Mon, 19 Feb 2018 18:14 UTC
Picture the scene: the world runs out of food, there is no clean water and the banking system collapses – what do you do?
Well, if you are a billionaire you jump on your private plane or helicopter, or climb into your armoured car, and head to your bolthole to prepare for a new world order.
And one place in particular, thousands of miles away from North Korea, ISIS and all the social tensions in Europe and the United States, is seen by some as the ideal ‘safe’ place for billionaires: New Zealand.
Peter Thiel, the billionaire behind PayPal, is among those tech giants who see New Zealand as a good place to go in the event of an apocalypse.
He has bought a $13.5m 193-hectare section on the shores of Lake Wanaka – although the only building there at the moment is a barn.
However, plans show he is fitting a panic room in another property he owns in the country and he has been granted New Zealand citizenship in a streamlined process not available to normal members of the public.
A rough and ready description of the attraction of New Zealand came last year in The New Yorker magazine, with LinkedIn co-founder Reid Hoffman suggesting the country had become shorthand for apocalypse insurance in Silicon Valley.
“Saying you’re ‘buying a house in New Zealand’ is kind of a ‘wink, wink, say no more’,” Hoffman said.
“Once you’ve done the Masonic handshake, they’ll be, like: ‘Oh, you know, I have a broker who sells old ICBM [intercontinental ballistic missile] silos, and they’re nuclear-hardened, and they kind of look like they would be interesting to live in.'”
It was in 2011 that Thiel declared he’d found “no other country that aligns more with my view of the future than New Zealand”.
The claim was made as part of an application for citizenship; the application was swiftly granted, though it remained a secret for a further six years.
The country is more relaxed in terms of Government than many places – has ample drinking water and some of the world’s cleanest air.
Another tech mogul who set up home there was controversial digital disrupter Kim Dotcom.
In 2016, Sam Altman, one of Silicon Valley’s most influential entrepreneurs said he had an arrangement with Thiel in the event of some kind of systemic collapse scenario (synthetic virus breakout, rampaging AI, resource war between nuclear-armed states or some other apocalyptic disaster currently limited to the TV screen and thriller novels) they would both get on a private jet and fly to a property Thiel owns in New Zealand.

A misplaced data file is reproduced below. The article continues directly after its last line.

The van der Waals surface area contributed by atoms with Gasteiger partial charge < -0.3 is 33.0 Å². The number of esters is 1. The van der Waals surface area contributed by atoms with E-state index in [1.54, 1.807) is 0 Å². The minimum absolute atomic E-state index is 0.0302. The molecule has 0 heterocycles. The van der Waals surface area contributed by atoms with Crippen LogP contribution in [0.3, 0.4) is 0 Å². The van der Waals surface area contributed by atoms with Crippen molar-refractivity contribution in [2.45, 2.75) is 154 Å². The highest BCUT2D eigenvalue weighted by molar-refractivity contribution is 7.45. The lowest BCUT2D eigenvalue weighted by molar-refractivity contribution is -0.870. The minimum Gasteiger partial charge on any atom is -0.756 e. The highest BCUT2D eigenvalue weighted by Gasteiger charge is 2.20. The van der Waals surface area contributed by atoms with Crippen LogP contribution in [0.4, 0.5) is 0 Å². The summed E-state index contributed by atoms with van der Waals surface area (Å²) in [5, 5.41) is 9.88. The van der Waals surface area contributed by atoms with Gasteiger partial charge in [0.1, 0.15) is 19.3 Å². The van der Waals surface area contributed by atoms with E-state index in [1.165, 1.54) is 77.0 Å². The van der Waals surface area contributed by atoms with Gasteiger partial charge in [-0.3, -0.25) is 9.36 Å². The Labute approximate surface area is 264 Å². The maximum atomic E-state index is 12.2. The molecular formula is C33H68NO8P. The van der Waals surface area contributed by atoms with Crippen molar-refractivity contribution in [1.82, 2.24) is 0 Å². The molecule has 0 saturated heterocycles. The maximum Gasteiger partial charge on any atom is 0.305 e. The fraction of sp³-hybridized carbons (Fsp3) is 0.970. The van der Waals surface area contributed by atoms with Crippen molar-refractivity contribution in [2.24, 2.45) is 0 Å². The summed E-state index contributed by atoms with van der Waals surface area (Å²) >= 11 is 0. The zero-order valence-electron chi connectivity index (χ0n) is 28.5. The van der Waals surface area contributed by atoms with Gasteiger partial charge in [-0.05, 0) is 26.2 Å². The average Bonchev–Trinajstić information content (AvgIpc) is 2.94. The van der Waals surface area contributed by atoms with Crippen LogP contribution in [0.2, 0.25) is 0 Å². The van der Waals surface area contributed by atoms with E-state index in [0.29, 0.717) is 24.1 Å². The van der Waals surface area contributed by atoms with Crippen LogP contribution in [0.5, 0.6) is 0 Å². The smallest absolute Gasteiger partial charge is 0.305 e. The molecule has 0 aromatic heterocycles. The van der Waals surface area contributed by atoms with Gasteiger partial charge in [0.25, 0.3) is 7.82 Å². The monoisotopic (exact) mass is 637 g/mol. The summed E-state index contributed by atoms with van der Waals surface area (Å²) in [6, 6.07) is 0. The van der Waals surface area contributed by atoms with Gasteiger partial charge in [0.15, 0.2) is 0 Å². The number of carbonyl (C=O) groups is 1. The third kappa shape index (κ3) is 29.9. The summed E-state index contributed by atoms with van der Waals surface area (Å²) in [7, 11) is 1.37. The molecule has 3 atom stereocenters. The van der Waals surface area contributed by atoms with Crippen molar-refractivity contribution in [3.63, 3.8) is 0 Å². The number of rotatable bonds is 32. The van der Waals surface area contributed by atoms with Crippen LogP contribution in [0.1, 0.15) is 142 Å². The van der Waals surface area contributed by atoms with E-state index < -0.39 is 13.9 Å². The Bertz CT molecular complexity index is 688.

Other uber-rich Americans who have recently bought homes there include the billionaire hedge-fund pioneer Julian Robertson and the Hollywood film director James Cameron.
The trend for apocalyptic boltholes started after the September 11, 2001, terror attacks on the US.
There is speculation that some of the properties generally described as holiday homes might also be secret boltholes in case society collapses.
For example Facebook founder Mark Zuckerberg bought a 750-acre estate in Hawaii and fellow tech billionaire Larry Ellison, founder of Oracle, bought 98 per cent of Hawaii’s sixth largest island, Lanai, and his own airline.
The actions mirror the decisions of so called “preppers” who hoard non perishable foods and, in some cases, weapons.
Survivalists even have their own set of acronyms, including WROL (Without Rule Of Law) and LIA (Little Ice Age).
One interesting development is the rise of properties built and marketed for their impenetrability.
It also has security cameras, electric fences, an on-site armoury, a sniper post and a prison cell in which to put unwanted visitors.
Instead of windows, giant LED screens show live pictures of the prairie above.
Its creators, who have sold all 14 of the £2m homes and have plans to develop a string of new sites, say it can sustain 70 people indefinitely.
His team promise to send a Pit-Bull VX armoured truck to collect residents from within a 400-mile radius of the silo if there is an emergency.
A more extreme plan for long term survival comes from Elon Musk , who has created a space travel company and plans to go and live on Mars.
He believes a million humans could live on Mars by the 2060s.
His company SpaceX plan for building a Mars settlement includes refuelling in orbit, a fleet of passenger ships, and the biggest rocket ever made.
“This is not about everyone moving to Mars, this is about becoming multiplanetary,” he said on September 27 at the International Astronautical Congress in Guadalajara, Mexico.
“This is really about minimizing existential risk and having a tremendous sense of adventure.”